The 9/11 terrorist attacks twenty years ago launched a revolution in every aspect of our national security apparatus. Whether though the enactment of new laws or the reinterpretations of existing authorities, the United States radically changed its posture to address this new challenge posed by those who planned, authorized, committed, or aided the 9/11 attacks, and those who harbored them. This two-day virtual seminar will attempt to evaluate the successes and failures in that effort, and the efforts still required to keep our nation safe while protecting our liberties.
John Geiringer is a Partner at the law firm of Barack, Ferrazzano, Kirschbaum & Nagelberg LLP. As the Regulatory Section Leader of the Firm’s Financial Institutions Group, John concentrates his practice on regulatory, governance, and investigative matters involving financial institutions.
He is a frequent speaker and author in the financial institutions area on issues surrounding banking regulations, examinations, and enforcement actions. John teaches banking law and regulation at Chicago-Kent College of Law’s Graduate Program in Financial Services Law and serves on the board of advisors of its Institute for Compliance. He is the co-editor of the two-volume edition, Advising Illinois Financial Institutions, in which he wrote a chapter on bank enforcement issues, and is the co-author of the chapter “Bank Examination and Enforcement” in The Keys to Banking Law: A Handbook for Lawyers (2017). John is a vice-chair of the American Bar Association’s Banking Law Committee and a past chairman of its Enforcement, Insider Liability and Troubled Banks Subcommittee and its Bank Secrecy Act/Anti-Money Laundering Subcommittee. He also is a former chairman of the Chicago Bar Association’s Financial Institutions Committee.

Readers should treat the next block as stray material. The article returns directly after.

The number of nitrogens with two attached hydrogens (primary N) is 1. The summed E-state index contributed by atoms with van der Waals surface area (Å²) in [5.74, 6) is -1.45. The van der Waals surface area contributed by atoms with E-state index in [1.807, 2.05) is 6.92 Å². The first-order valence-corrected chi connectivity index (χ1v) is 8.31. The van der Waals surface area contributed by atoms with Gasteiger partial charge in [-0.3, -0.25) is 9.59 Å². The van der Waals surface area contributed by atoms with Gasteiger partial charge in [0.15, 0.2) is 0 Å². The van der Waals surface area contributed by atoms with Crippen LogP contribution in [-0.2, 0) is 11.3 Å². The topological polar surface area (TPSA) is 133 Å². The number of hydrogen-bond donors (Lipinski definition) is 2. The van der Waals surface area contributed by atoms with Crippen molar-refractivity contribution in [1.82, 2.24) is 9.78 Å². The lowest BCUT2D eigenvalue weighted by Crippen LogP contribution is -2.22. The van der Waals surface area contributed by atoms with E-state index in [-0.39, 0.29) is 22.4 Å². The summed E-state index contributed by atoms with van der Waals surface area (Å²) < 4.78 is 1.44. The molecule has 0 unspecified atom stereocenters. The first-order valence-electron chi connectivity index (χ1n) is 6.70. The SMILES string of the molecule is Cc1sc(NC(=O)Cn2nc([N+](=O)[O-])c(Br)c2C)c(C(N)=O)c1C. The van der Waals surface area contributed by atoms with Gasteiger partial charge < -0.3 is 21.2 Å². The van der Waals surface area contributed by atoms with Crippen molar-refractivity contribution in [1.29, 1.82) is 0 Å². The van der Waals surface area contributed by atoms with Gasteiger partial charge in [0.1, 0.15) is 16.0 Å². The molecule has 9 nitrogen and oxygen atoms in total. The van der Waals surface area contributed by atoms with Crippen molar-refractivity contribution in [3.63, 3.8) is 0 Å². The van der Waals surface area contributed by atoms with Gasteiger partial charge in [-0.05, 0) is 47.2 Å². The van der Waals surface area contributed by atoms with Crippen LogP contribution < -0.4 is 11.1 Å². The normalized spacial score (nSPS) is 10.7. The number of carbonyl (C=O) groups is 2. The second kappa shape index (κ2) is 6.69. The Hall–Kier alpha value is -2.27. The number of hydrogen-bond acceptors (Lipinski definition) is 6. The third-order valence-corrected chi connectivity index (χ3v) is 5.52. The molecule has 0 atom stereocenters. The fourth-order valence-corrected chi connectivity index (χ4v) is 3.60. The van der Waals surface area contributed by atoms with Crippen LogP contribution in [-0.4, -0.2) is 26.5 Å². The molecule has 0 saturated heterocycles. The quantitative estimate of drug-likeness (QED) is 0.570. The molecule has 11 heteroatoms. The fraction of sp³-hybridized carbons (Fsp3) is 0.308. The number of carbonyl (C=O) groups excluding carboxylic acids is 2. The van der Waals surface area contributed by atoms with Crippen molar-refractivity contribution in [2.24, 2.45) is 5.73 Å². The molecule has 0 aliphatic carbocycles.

John also devotes significant time to Bank Secrecy Act and anti-money laundering issues. He is on the advisory board of the Anti-Money Laundering Association and is the president of its Midwest Chapter. He has frequently lectured on the subject, including at Georgetown University’s Center for Security Studies, Boston University School of Law, and Chicago-Kent College of Law, where he serves as a co-director of its Center for National Security and Human Rights Law (and its Consortium for the Research and Study of Holocaust and the Law). John serves as a Distinguished Lecturer for the Master of Arts in Financial Integrity (MAFI) Program at Case Western Reserve University School of Law. He is the editor and author of a chapter in the upcoming book, Countering the Financing of Terrorism: Law and Policy, and is a Certified Anti-Money Laundering Specialist (CAMS).
Prior to joining the Firm in 1999, John was both a bank regulator and a compliance consultant. He served as legal counsel for the Illinois bank regulatory agency. John also obtained practical experience with respect to bank operations and compliance issues as a regulatory consultant with a regional accounting firm, performing compliance reviews and training for a variety of financial institutions.